The effects of reduced temperature and photoperiod on body composition in hibernator and non-hibernator rodents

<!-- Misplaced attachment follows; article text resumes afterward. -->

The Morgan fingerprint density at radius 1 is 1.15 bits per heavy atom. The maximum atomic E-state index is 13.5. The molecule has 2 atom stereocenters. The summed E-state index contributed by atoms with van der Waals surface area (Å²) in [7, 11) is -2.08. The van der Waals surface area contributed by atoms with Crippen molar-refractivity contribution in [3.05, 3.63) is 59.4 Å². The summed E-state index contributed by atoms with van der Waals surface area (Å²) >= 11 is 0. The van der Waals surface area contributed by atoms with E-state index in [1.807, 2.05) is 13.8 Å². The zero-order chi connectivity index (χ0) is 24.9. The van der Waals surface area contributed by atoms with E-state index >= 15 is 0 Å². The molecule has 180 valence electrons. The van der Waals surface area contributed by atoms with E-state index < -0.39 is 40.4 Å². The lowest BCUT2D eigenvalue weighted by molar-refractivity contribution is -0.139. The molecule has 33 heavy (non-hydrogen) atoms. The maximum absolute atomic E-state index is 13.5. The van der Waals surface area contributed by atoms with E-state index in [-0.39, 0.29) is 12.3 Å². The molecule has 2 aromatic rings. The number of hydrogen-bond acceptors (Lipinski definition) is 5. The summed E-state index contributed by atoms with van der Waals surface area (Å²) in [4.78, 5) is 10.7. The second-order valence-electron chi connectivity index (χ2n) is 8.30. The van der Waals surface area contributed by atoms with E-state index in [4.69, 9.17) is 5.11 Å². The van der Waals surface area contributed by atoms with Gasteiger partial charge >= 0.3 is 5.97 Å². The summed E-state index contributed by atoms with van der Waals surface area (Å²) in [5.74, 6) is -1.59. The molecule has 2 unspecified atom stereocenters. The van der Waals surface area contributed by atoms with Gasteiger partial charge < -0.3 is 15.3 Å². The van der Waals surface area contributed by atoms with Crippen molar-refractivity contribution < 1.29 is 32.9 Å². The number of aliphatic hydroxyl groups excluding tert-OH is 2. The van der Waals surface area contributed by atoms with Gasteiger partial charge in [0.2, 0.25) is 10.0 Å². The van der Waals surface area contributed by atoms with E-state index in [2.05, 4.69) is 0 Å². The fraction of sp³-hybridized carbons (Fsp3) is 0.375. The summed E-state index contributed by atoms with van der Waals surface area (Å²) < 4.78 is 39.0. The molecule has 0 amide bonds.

We examined the differential change in body composition in response to a gradual reduction in both environmental temperature and photoperiod to mimic seasonal fluctuations in the wild (summer-winter transition), from ambient to 5degreesC and 1:23 light:dark for 8 weeks. In contrast to acute cold exposure used in previous studies, cold-acclimated rats showed an initial increase in growth rate relative to normothermic controls, possibly due to cold-stimulated hyperphagia. In hamsters, maintenance of growth rate during initial cold exposure reflects the intrinsic high oxidative capacity, while subsequent cessation of growth is consistent with the preparation for hibernation. Cold-induced atrophy of skeletal muscles coincided with increased capacity for non-shivering thermogenesis (NST) associated with a greater mass of brown adipose tissue (BAT). Cardiac hypertrophy may compensate for an increase in total peripheral resistance and/or work load of heart in both species (40% and 20%, respectively), while hypertrophy of lung (20% and 40%) and diaphragm muscle (7% and 40%) was consistent with increased ventilation associated with a cold-induced increase in basal metabolic rate. Gonadal atrophy in hamsters (160%) may be an energy saving strategy during the nonreproductive season, while maintenance of other endocrine (thyroid, adrenal, pineal) gland masses reflects the continued importance of hormonal regulation of homeostasis. The interspecific differences appear to accommodate the increased demands of shivering thermogenesis (skeletal muscle hypertrophy) or NST (BAT, diaphragm) in rats and hamsters, respectively. Those systems representing cardiovascular and metabolic control completed their adaptation quickly (within 4-week cold acclimation), while the respiratory and reproductive systems continued to respond to a further 4-week exposure. This differential time course may reflect the relative strength of selection pressure on these systems for the process of cold acclimation. (C) 2002 Elsevier Science Ltd. All rights reserved.